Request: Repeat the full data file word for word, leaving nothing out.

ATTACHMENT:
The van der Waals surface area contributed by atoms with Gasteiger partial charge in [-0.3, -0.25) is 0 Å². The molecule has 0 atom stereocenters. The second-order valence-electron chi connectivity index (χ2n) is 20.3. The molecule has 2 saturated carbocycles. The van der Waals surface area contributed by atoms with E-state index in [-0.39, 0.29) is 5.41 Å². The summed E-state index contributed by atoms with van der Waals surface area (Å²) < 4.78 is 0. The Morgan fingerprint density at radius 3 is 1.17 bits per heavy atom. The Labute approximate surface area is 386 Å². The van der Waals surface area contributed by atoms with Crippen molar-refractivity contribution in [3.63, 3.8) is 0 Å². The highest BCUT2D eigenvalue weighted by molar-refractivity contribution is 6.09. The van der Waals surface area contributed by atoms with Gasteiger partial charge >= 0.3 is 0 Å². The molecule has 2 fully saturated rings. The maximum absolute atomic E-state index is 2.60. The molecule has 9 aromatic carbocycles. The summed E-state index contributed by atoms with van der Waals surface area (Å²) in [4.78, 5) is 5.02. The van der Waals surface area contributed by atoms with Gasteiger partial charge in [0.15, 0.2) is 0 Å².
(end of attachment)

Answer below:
The van der Waals surface area contributed by atoms with Gasteiger partial charge in [-0.3, -0.25) is 0 Å². The molecule has 0 atom stereocenters. The second-order valence-electron chi connectivity index (χ2n) is 20.3. The molecule has 2 saturated carbocycles. The van der Waals surface area contributed by atoms with E-state index in [-0.39, 0.29) is 5.41 Å². The summed E-state index contributed by atoms with van der Waals surface area (Å²) < 4.78 is 0. The Morgan fingerprint density at radius 3 is 1.17 bits per heavy atom. The Labute approximate surface area is 386 Å². The van der Waals surface area contributed by atoms with Crippen molar-refractivity contribution in [3.63, 3.8) is 0 Å². The highest BCUT2D eigenvalue weighted by molar-refractivity contribution is 6.09. The van der Waals surface area contributed by atoms with Gasteiger partial charge >= 0.3 is 0 Å². The molecule has 2 fully saturated rings. The maximum absolute atomic E-state index is 2.60. The molecule has 9 aromatic carbocycles. The summed E-state index contributed by atoms with van der Waals surface area (Å²) in [4.78, 5) is 5.02. The van der Waals surface area contributed by atoms with Gasteiger partial charge in [0.15, 0.2) is 0 Å².